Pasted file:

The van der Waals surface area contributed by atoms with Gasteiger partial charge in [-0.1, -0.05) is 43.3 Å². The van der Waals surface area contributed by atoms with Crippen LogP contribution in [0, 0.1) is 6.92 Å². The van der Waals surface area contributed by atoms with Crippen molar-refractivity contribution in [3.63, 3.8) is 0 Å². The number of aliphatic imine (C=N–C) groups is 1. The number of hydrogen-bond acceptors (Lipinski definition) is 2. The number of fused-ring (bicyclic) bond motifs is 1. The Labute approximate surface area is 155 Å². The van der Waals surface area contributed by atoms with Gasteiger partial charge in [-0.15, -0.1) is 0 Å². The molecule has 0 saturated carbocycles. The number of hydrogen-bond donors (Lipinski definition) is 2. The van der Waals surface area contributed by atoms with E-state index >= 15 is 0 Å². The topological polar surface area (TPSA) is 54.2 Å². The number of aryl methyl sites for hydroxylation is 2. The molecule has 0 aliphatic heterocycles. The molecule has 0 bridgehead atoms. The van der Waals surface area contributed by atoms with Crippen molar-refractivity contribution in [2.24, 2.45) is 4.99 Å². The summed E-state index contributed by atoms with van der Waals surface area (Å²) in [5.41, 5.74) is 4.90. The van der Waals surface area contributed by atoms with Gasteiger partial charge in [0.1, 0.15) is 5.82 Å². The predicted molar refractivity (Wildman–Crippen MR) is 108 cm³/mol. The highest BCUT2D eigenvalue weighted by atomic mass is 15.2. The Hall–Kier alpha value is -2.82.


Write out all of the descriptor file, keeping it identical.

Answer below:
The van der Waals surface area contributed by atoms with Gasteiger partial charge in [-0.1, -0.05) is 43.3 Å². The van der Waals surface area contributed by atoms with Crippen LogP contribution in [0, 0.1) is 6.92 Å². The van der Waals surface area contributed by atoms with Crippen molar-refractivity contribution in [3.63, 3.8) is 0 Å². The number of aliphatic imine (C=N–C) groups is 1. The number of hydrogen-bond acceptors (Lipinski definition) is 2. The number of fused-ring (bicyclic) bond motifs is 1. The Labute approximate surface area is 155 Å². The van der Waals surface area contributed by atoms with Gasteiger partial charge in [-0.15, -0.1) is 0 Å². The molecule has 0 saturated carbocycles. The number of hydrogen-bond donors (Lipinski definition) is 2. The van der Waals surface area contributed by atoms with E-state index >= 15 is 0 Å². The topological polar surface area (TPSA) is 54.2 Å². The number of aryl methyl sites for hydroxylation is 2. The molecule has 0 aliphatic heterocycles. The molecule has 0 bridgehead atoms. The van der Waals surface area contributed by atoms with Crippen molar-refractivity contribution in [2.24, 2.45) is 4.99 Å². The summed E-state index contributed by atoms with van der Waals surface area (Å²) in [5.41, 5.74) is 4.90. The van der Waals surface area contributed by atoms with Gasteiger partial charge in [0.1, 0.15) is 5.82 Å². The predicted molar refractivity (Wildman–Crippen MR) is 108 cm³/mol. The highest BCUT2D eigenvalue weighted by atomic mass is 15.2. The Hall–Kier alpha value is -2.82.